MUST SEE: Tyneham Church has been restored and now includes an exhibition of village life.
Telling the story of the everyday lives of the villagers during the first half of the last century, the church exhibition serves as a memorial to their sacrifice. Their family names are displayed in the frieze of tiles around the church and their photographs look down from the oak panelled walls.
Getting there: From Tyneham Car Park head towards the Telephone Kiosk. Carry on up Post Office Row and Tyneham Church is straight ahead.
Things to look out for at St Mary’s Church, Tyneham:
- Notice on Church Door
During the Second World War it became necessary for the British Army to extend its existing training area. The inhabitants of the Tyneham Valley were evacuated. When they left they pinned a note to the church door.
Please treat the church and houses with care. We have given up our homes, where many of us have lived for generations, to help win the war to keep men free.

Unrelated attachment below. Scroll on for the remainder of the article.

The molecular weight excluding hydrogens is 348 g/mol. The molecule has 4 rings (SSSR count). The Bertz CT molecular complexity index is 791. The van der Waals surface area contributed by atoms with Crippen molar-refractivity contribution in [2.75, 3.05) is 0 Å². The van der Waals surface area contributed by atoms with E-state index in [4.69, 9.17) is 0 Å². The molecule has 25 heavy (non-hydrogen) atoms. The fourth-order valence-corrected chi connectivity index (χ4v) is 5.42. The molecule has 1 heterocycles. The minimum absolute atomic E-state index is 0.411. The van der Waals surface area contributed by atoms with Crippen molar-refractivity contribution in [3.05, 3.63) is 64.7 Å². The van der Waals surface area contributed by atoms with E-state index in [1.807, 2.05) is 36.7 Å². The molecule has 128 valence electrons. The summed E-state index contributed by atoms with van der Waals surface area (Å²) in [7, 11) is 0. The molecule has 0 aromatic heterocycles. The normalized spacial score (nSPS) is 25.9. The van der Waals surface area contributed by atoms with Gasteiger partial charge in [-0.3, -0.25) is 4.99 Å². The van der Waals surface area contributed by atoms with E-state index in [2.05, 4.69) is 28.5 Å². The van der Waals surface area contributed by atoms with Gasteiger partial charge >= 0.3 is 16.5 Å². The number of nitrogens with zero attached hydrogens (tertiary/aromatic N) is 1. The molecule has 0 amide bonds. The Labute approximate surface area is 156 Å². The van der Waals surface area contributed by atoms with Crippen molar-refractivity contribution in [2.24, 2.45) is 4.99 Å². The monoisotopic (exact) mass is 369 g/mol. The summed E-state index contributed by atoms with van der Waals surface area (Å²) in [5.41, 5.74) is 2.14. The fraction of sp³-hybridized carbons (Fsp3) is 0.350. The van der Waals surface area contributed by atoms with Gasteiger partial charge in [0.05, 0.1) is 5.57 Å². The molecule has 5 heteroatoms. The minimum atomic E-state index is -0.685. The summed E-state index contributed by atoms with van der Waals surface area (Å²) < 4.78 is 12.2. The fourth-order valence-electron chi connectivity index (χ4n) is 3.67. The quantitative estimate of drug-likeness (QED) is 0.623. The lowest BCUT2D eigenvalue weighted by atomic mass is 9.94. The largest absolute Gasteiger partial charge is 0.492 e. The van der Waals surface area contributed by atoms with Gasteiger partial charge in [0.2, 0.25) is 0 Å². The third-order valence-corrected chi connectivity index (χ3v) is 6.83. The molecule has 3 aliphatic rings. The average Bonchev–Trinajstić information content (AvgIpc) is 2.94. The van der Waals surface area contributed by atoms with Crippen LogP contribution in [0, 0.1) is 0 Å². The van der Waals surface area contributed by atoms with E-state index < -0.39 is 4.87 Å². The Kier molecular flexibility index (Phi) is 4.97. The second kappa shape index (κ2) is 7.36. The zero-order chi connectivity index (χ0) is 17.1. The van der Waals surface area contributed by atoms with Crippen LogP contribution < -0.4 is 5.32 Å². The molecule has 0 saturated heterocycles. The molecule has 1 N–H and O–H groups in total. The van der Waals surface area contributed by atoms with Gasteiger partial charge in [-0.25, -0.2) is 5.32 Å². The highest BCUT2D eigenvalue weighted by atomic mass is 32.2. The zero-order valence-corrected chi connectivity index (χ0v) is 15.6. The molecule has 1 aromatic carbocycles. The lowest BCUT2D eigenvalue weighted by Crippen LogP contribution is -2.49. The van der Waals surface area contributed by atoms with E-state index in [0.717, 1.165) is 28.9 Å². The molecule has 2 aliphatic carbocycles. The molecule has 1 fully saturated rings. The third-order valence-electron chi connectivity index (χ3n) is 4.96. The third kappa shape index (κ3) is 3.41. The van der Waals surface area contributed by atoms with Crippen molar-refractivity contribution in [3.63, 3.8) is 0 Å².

We will return one day and thank you for treating the village kindly.
- Bible containing names of former residents forced to evacuate in December 1943
- Exhibition boards
- Tiled Surnames
- World War One Memorial Tablet
- Stained Glass Windows
- Tyneham Churchyard
What Three Words location for main entrance door = Mixing Cake Shifting
Brief history of Tyneham Church
- Parts of Tyneham Church date from circa 1190.
- In 1744 the church was altered considerably and the nave roof was covered with lead.
- In 1832 the present South Transept was built replacing the much smaller original.
- In 1880 the 14th Century South Porch was taken down and used to build a new West Porch.
- In 1943 a note was pinned to the door ‘Please treat the church and houses with care’.
- Today Tyneham Church includes an exhibition of village life.
- Although the church has been de-consecrated it still belongs to the Diocese of Salisbury. The Ministry of Defence pays them £1 a year as rent.
- Tyneham Church finally became a Grade II Listed Building on 17 December 2020, together with Tyneham School and the Village Fountain
Many rectors have served at Tyneham but the service of two in particular stand out:
- Revd. Denis Bond was Rector for 53 years from 1742 to 1795
- Revd. William Bond (1757-1852) was Rector for 57 years from 1795 to 1852
Page last updated: 3 July 2021